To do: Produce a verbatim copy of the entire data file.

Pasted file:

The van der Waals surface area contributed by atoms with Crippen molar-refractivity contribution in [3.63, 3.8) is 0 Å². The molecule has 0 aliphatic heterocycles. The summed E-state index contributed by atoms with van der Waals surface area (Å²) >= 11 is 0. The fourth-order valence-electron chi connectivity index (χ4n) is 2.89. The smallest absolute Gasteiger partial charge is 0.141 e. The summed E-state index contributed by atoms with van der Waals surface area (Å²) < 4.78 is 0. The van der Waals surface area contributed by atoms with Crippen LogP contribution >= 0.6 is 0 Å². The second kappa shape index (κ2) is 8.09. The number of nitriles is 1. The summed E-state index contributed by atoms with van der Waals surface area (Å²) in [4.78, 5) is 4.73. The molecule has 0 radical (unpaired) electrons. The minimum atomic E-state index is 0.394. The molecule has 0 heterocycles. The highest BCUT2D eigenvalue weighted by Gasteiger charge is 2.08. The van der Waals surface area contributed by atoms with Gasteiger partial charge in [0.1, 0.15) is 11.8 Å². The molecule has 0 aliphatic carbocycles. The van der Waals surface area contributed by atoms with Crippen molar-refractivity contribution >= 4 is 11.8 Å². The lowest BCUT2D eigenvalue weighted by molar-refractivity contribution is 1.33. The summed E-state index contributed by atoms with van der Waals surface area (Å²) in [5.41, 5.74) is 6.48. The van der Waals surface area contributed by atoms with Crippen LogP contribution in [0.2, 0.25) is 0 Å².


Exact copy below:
The van der Waals surface area contributed by atoms with Crippen molar-refractivity contribution in [3.63, 3.8) is 0 Å². The molecule has 0 aliphatic heterocycles. The summed E-state index contributed by atoms with van der Waals surface area (Å²) >= 11 is 0. The fourth-order valence-electron chi connectivity index (χ4n) is 2.89. The smallest absolute Gasteiger partial charge is 0.141 e. The summed E-state index contributed by atoms with van der Waals surface area (Å²) < 4.78 is 0. The van der Waals surface area contributed by atoms with Crippen LogP contribution >= 0.6 is 0 Å². The second kappa shape index (κ2) is 8.09. The number of nitriles is 1. The summed E-state index contributed by atoms with van der Waals surface area (Å²) in [4.78, 5) is 4.73. The molecule has 0 radical (unpaired) electrons. The minimum atomic E-state index is 0.394. The molecule has 0 heterocycles. The highest BCUT2D eigenvalue weighted by Gasteiger charge is 2.08. The van der Waals surface area contributed by atoms with Gasteiger partial charge in [0.1, 0.15) is 11.8 Å². The molecule has 0 aliphatic carbocycles. The van der Waals surface area contributed by atoms with Crippen molar-refractivity contribution >= 4 is 11.8 Å². The lowest BCUT2D eigenvalue weighted by molar-refractivity contribution is 1.33. The summed E-state index contributed by atoms with van der Waals surface area (Å²) in [5.41, 5.74) is 6.48. The van der Waals surface area contributed by atoms with Crippen LogP contribution in [0.2, 0.25) is 0 Å².